chapter  9
21 Pages

• 'No, I can't do that, my consultant wouldn't like it'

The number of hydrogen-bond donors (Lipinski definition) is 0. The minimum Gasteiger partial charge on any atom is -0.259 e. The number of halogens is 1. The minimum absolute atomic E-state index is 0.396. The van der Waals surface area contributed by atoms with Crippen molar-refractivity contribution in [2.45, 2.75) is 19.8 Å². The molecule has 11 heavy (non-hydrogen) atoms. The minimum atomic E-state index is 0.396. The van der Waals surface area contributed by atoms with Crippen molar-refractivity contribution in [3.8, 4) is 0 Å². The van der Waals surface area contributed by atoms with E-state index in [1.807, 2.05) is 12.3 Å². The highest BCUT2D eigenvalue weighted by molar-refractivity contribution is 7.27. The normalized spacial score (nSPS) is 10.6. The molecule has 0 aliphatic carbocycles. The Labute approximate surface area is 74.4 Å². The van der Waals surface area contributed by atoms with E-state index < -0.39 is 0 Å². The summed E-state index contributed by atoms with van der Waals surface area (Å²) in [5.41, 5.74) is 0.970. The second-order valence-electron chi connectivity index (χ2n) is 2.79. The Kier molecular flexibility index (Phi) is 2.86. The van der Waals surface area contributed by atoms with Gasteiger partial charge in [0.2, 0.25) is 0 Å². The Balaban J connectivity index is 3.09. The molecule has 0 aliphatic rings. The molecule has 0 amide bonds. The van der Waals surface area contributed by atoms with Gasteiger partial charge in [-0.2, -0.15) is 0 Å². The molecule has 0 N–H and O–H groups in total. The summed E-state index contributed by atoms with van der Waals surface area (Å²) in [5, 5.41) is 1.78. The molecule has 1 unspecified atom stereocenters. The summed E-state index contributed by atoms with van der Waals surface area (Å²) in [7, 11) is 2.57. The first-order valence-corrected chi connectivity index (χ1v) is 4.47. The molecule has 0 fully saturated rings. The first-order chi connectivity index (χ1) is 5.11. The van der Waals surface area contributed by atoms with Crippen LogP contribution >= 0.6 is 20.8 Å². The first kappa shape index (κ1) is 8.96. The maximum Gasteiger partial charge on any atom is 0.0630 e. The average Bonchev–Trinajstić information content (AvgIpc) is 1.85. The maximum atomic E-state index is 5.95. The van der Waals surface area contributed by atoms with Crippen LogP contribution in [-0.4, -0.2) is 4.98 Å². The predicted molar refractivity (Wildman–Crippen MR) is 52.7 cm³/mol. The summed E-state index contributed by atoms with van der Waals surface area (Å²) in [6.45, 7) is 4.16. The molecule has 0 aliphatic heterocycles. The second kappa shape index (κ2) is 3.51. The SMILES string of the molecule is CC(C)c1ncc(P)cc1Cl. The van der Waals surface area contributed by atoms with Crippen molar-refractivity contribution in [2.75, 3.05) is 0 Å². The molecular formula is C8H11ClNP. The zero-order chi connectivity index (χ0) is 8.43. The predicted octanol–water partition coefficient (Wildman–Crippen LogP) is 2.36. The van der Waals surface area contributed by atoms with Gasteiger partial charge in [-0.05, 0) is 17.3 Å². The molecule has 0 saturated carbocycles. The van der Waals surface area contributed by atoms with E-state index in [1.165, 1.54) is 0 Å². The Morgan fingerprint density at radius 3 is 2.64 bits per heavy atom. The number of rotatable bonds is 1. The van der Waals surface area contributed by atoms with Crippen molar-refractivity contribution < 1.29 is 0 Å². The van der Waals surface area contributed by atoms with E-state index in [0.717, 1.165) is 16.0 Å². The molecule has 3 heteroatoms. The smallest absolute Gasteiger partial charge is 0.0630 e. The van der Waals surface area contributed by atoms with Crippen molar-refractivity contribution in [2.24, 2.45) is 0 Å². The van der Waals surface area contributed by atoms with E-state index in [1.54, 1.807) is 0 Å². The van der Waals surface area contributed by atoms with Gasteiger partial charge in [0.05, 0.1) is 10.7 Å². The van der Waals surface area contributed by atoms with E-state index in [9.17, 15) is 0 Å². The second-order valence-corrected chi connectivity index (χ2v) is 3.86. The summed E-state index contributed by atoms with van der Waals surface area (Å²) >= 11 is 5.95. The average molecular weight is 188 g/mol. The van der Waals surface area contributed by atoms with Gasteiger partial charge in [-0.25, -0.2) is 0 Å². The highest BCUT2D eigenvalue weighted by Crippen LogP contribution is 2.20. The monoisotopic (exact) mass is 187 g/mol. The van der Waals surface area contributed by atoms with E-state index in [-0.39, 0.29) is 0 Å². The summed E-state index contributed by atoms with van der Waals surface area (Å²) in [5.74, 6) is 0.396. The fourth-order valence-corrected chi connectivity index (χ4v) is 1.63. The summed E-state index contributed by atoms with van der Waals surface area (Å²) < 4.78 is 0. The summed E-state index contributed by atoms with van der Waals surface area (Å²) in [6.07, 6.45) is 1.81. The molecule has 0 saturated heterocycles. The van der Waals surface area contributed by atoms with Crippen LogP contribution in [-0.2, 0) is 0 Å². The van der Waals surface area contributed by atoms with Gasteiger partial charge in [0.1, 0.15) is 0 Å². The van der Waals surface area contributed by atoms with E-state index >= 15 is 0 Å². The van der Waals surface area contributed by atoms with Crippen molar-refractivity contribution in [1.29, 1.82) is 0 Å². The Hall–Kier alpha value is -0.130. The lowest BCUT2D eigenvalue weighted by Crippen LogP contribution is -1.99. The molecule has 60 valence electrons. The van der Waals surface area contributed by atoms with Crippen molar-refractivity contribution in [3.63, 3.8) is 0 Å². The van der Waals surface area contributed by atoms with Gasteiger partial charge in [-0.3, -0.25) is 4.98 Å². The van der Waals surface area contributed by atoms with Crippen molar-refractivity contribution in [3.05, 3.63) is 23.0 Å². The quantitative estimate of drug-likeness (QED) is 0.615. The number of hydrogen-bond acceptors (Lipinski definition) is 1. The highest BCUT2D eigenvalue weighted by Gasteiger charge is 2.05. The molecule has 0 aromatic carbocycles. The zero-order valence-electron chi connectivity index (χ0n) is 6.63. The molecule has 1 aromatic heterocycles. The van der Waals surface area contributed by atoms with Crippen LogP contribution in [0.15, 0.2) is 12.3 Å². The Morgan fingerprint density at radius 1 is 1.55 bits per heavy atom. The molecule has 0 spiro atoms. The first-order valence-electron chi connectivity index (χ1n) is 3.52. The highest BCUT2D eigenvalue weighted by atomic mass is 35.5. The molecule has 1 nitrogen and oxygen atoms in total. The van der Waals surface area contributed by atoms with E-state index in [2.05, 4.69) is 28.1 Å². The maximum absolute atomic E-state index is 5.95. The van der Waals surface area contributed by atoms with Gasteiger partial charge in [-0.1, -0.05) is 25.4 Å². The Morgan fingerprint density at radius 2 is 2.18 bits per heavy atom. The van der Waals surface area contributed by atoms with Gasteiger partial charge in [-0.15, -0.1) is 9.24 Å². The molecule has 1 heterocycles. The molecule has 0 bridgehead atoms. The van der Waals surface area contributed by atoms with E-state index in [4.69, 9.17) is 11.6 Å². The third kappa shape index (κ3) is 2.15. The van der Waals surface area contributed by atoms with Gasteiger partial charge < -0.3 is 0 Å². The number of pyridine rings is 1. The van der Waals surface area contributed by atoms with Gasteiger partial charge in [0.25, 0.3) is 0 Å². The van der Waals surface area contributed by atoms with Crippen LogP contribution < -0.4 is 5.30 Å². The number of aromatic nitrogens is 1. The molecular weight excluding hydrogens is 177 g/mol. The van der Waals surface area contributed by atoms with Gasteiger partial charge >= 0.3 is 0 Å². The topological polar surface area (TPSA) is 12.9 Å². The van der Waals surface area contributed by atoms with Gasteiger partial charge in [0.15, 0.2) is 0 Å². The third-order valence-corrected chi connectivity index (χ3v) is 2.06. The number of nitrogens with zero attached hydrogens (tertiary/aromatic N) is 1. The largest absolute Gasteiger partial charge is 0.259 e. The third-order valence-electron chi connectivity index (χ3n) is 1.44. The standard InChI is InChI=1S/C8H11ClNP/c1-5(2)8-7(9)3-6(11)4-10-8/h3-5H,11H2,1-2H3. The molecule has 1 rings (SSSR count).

I must emphasise before I begin my story that the whole of my life seems to have been premised on the principle of conflict. Both within my family and my wider social context it felt as if there were a continual war going on just beneath the surface, threatening to break out if certain rituals were not observed. I needed constantly (though in a way I think this was quite justifiable) to argue and rebel against what appeared to be expected of me, to try to be more 'in control'; not only within the family and at school, but also later at work and in my partnerships with the opposite sex. When I was silenced, as I was on many occasions, I learnt other strategies for survival through 'disobedience': withdrawing my love, withdrawing my labour, withdrawing my body. I also learnt that I could wield a form of negative power as an individual, through illness. In the process, however, I also became alienated from that centrally evolving core of selfhood, which has only recently shown itself to be recoverable, in therapy and within the safety of a new and differently defined loving relationship formed since I became disabled with cancer.